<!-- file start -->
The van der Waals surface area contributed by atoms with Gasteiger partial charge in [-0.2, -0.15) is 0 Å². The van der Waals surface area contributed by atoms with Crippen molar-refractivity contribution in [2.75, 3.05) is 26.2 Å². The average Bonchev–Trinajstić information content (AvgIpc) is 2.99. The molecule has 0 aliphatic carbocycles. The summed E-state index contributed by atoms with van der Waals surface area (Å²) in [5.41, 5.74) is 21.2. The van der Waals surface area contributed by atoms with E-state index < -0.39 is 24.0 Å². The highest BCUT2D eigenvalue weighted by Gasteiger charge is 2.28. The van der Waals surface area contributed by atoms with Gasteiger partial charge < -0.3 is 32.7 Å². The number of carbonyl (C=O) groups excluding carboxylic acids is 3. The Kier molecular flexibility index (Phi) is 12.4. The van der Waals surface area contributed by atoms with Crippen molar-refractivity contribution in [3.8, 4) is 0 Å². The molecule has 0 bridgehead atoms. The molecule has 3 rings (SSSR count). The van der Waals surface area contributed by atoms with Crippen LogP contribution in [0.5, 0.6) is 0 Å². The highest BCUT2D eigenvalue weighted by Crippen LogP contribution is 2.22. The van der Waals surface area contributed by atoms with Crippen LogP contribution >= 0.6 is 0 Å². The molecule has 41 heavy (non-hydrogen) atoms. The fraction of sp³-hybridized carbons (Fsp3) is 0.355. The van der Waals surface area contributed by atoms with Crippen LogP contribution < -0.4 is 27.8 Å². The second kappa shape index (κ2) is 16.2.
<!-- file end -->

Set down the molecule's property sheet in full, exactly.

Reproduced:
The van der Waals surface area contributed by atoms with Gasteiger partial charge in [-0.2, -0.15) is 0 Å². The van der Waals surface area contributed by atoms with Crippen molar-refractivity contribution in [2.75, 3.05) is 26.2 Å². The average Bonchev–Trinajstić information content (AvgIpc) is 2.99. The molecule has 0 aliphatic carbocycles. The summed E-state index contributed by atoms with van der Waals surface area (Å²) in [5.41, 5.74) is 21.2. The van der Waals surface area contributed by atoms with E-state index < -0.39 is 24.0 Å². The highest BCUT2D eigenvalue weighted by Gasteiger charge is 2.28. The van der Waals surface area contributed by atoms with Gasteiger partial charge < -0.3 is 32.7 Å². The number of carbonyl (C=O) groups excluding carboxylic acids is 3. The Kier molecular flexibility index (Phi) is 12.4. The van der Waals surface area contributed by atoms with Crippen molar-refractivity contribution in [3.8, 4) is 0 Å². The molecule has 0 bridgehead atoms. The molecule has 3 rings (SSSR count). The van der Waals surface area contributed by atoms with Crippen LogP contribution in [0.5, 0.6) is 0 Å². The highest BCUT2D eigenvalue weighted by Crippen LogP contribution is 2.22. The van der Waals surface area contributed by atoms with Crippen LogP contribution >= 0.6 is 0 Å². The molecule has 41 heavy (non-hydrogen) atoms. The fraction of sp³-hybridized carbons (Fsp3) is 0.355. The van der Waals surface area contributed by atoms with Crippen LogP contribution < -0.4 is 27.8 Å². The second kappa shape index (κ2) is 16.2.